Myrtle Bank Punch, Vic
Trader Vic’s Myrtle Bank Punch
A high proof (>57.5 ABV) dark/black rum, that may be specifically from one origin or a blend from many. Common examples are Plantation OFTD and Lemon Hart 151.
A liqueur distilled from Marasca cherries, that grow along the Dalmatian coast.
The second most common juice used in cocktails. This citrus juice is about 6% acid; 4% from citric and 2% from malic, with small amounts of succinic acid (this is what gives it a little bloody taste). Lime juice should be used the day it is squeezed, some like it freshly squeezed and others like it a few hours old.
Granulated sugar is a sucrose formed with glucose and fructose join by covalent bonding. Sugar is soluble in water, increasing the surface area (smaller grain size) or heating the water, dissolves sugar faster. Some cocktails use sugar directly but more use it indirectly in syrups/liqueurs.
A commonly used syrup made from pomegranate juice, characterized by a flavour that is both tart and sweet, and by a deep red colour. Coming from the French spelling of pomegranate, 'grenade.' To make it yourself (don't buy it premade) combine 100% pomegranate juice (like the Pom Wonderful brand) with equal parts sugar by mass. We always use 1:1 syrup unless otherwise noted in the recipe itself.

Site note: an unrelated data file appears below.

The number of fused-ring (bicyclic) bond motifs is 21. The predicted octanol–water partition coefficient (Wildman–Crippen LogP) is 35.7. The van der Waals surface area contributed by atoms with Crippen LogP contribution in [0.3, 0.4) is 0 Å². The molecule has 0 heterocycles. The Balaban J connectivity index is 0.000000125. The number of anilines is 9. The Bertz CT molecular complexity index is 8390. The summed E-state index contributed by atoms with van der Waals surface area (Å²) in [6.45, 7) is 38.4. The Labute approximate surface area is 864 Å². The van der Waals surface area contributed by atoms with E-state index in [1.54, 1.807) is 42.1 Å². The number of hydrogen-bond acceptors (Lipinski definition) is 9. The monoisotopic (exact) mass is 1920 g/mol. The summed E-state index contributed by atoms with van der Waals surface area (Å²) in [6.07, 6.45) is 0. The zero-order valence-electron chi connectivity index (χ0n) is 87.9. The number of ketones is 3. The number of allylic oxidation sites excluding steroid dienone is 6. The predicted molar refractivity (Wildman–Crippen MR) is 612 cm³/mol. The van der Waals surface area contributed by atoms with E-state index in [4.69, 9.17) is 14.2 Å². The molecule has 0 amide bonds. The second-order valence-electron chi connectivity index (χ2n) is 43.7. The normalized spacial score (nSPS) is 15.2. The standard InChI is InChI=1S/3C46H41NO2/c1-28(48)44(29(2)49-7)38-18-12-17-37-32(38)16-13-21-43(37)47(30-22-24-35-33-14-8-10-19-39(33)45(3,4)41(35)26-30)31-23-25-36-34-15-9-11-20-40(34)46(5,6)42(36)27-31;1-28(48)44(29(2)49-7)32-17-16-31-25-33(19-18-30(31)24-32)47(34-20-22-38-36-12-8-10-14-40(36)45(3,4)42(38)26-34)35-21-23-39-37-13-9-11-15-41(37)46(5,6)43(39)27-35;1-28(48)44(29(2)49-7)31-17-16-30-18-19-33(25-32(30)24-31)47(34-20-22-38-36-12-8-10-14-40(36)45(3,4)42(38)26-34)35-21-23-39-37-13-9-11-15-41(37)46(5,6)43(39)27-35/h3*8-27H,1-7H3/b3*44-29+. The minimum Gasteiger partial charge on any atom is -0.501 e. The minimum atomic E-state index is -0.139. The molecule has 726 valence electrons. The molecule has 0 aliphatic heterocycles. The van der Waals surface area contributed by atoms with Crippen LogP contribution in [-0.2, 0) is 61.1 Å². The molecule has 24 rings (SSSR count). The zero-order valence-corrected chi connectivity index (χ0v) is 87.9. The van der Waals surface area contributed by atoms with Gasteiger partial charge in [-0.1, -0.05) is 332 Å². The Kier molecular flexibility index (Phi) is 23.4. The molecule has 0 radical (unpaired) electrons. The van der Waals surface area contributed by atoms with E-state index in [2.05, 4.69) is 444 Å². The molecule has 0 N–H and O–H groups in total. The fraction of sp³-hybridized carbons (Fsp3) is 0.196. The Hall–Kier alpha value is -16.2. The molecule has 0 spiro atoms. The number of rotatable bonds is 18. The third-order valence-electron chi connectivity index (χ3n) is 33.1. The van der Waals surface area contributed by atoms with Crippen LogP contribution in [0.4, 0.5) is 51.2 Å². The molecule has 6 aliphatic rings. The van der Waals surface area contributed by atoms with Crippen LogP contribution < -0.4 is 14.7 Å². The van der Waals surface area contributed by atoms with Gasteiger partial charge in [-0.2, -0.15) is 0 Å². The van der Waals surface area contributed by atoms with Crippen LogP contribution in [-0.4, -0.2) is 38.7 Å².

In cocktails, cherries are sweetened in a brine, like maraschino cherries (marr-ə-SKEE-noh) or in brandy, like brandied cherries. They are usually used as a garnish, muddled into the cocktail, or used simple for their sweetened brine.
Dissolve sugar in lime juice. Add rum and grenadine, then shake well with ice cubes. Strain into an 8 oz glass filled with crushed ice. Float a cherry on top. #shake #ontherocks
Both Don the Beachcomber and Trader Vic visited the Patio Bar of Jamaica’s Myrtle Bank Hotel and each ended up with their own recipe for the punch. Try both.